Gardens have existed for centuries in many shapes and forms. A garden maintains equilibrium in large or small spaces through its juxtaposition of materials, spatial relationships, hues and textures. One can imagine the hanging gardens of Babylon, the Garden of Eden, the landscaped and geometric gardens of the Egyptian Pharaohs. The extended naturalism of English gardens provides wonderful contrasts to clipped, polished and manicured French gardens. Channels and running water are characteristic of Arab gardens; those in Spain and Central and South America are centrally located in cities and towns. Flowerless, maze-like Italian gardens differ enormously from the carefully raked and precisely placed stones of Japanese gardens. Not to be neglected are numerous interior gardens, as well as our own mental gardens, which we populate with everything from weeds to exotic assemblages.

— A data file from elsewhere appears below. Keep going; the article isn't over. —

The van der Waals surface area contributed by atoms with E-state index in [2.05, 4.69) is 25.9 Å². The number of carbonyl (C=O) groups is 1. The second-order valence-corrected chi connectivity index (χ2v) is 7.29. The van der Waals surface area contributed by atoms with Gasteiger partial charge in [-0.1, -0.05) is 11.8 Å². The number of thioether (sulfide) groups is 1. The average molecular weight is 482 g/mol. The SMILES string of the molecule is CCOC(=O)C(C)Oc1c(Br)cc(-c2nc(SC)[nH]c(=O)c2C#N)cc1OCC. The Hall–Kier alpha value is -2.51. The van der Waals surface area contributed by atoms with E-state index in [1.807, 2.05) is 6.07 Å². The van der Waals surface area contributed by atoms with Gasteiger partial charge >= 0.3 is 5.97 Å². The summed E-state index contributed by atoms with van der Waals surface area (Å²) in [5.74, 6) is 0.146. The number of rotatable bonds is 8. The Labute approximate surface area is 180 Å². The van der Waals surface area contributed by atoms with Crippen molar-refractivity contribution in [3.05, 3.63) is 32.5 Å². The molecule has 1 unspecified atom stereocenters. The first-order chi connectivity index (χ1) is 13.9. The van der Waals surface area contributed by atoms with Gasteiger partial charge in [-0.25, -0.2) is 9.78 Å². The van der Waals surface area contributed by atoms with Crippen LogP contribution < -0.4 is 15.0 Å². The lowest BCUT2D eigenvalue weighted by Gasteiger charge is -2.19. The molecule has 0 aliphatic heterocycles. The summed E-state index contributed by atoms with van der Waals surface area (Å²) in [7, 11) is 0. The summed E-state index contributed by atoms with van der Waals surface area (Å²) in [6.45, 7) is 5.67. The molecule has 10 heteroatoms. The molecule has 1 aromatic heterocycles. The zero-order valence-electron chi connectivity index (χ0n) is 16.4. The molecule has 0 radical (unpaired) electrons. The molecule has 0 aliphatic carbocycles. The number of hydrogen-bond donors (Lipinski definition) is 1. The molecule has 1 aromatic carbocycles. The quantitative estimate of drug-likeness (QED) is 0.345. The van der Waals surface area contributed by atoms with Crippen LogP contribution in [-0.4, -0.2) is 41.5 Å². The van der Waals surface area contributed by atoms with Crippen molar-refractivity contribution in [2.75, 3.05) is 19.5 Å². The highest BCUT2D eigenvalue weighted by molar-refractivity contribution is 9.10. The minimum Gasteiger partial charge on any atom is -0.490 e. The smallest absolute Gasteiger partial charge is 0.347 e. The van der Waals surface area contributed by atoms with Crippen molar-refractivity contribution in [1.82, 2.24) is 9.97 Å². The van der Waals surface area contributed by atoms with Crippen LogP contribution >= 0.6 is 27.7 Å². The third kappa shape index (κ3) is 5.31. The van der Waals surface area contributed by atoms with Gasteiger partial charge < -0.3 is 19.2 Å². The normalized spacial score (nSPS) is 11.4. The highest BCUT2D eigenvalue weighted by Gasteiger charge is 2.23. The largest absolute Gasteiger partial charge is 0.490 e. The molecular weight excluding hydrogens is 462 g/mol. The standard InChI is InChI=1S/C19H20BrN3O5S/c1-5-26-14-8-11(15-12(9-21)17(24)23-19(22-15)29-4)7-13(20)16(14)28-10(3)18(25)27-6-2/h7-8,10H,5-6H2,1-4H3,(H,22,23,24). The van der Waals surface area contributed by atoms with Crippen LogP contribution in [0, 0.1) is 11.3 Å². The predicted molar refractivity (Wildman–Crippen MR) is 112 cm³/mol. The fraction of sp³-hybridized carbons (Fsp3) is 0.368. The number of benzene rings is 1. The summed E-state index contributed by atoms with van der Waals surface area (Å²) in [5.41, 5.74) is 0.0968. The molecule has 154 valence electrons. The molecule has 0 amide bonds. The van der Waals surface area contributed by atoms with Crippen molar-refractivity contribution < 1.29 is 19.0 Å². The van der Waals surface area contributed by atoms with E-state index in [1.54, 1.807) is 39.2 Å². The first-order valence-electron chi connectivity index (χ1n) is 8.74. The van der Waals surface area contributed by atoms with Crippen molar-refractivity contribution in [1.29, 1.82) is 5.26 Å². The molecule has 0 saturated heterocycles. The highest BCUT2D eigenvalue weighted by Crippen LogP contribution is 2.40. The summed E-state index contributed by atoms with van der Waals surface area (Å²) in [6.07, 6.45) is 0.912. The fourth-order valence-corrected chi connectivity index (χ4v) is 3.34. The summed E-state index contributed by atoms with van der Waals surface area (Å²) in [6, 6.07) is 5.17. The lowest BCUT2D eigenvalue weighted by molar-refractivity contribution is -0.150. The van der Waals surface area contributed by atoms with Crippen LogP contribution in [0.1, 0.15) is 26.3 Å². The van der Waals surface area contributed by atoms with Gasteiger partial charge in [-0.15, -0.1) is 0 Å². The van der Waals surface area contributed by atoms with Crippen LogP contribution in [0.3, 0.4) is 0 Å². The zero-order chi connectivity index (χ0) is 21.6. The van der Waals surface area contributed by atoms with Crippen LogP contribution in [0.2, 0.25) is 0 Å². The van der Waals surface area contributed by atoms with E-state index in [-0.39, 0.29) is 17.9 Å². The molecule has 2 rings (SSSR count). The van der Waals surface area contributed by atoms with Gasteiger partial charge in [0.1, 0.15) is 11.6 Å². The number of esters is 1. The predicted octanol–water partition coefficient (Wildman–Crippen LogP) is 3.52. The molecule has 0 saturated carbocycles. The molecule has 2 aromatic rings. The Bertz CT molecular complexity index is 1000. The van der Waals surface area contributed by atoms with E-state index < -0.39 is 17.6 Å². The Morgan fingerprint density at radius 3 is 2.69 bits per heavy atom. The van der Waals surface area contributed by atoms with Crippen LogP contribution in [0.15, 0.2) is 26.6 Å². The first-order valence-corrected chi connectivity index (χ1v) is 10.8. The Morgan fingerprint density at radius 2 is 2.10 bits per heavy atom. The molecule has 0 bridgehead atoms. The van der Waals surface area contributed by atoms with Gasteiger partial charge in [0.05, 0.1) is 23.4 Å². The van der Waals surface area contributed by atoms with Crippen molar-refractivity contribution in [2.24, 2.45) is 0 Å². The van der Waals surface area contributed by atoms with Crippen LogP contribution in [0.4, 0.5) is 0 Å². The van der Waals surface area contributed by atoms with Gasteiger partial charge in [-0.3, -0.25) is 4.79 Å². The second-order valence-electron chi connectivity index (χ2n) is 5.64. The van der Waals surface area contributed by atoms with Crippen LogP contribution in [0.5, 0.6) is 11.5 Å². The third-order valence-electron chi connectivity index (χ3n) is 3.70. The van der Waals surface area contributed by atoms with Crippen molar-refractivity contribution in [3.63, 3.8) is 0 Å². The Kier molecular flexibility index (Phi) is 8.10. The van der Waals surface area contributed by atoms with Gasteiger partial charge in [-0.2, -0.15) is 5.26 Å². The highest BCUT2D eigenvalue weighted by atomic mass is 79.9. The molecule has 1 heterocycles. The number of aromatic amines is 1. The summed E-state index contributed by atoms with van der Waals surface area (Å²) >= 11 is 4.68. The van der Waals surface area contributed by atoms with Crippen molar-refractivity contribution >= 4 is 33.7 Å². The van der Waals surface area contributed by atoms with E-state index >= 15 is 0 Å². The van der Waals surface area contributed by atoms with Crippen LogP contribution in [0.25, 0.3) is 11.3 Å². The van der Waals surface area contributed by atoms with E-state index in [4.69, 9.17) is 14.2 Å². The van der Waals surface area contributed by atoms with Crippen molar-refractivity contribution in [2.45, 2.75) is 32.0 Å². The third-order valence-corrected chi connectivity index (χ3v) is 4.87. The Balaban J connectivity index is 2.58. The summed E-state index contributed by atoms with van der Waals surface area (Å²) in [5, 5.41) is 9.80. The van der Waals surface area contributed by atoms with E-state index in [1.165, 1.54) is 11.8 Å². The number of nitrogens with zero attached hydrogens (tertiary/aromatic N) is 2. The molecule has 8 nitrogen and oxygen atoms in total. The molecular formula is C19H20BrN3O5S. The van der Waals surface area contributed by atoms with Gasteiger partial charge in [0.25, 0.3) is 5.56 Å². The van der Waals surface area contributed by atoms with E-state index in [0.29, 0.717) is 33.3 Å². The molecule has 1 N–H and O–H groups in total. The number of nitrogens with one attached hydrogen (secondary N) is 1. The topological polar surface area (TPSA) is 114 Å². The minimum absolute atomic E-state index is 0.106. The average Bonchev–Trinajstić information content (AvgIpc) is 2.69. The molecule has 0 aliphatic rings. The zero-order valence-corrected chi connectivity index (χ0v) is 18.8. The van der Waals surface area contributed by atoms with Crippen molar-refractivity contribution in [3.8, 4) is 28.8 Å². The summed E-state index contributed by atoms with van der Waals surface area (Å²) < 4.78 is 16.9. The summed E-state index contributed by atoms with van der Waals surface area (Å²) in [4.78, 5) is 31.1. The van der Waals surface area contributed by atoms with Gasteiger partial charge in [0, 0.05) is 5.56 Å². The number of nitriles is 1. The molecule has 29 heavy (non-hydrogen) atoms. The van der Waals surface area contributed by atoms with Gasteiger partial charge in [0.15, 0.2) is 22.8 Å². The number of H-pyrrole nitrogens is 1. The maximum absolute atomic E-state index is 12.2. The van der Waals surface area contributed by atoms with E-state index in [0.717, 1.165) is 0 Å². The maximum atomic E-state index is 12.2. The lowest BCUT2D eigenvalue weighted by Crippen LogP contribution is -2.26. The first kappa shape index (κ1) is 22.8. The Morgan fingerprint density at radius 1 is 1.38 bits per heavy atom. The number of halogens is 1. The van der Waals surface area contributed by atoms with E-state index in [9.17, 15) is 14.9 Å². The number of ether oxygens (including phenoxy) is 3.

In my mixed media installations comprising The Garden Series: Perennials Redux , Baby Perennials Redux, and Flowers-in-the-Round, establishing equilibrium among the materials is just as important to me as in other gardens that I have dreamed of, thought about and actually orchestrated over the years. Along with the harmonious integration of clay, glass and wood, the concept of growth and change is important. This evolution occurs through transforming the existing spatial relationships by using modules that may be "replanted" any number of times in a variety of geometric arrangements. Essentially, rather than turning to nature to form an enclosure of plants, flowers, trees, rocks and water to please the privileged few, my intention is to create personal enclosures of ceramics, glass and mixed-media that may provide a place for everyone.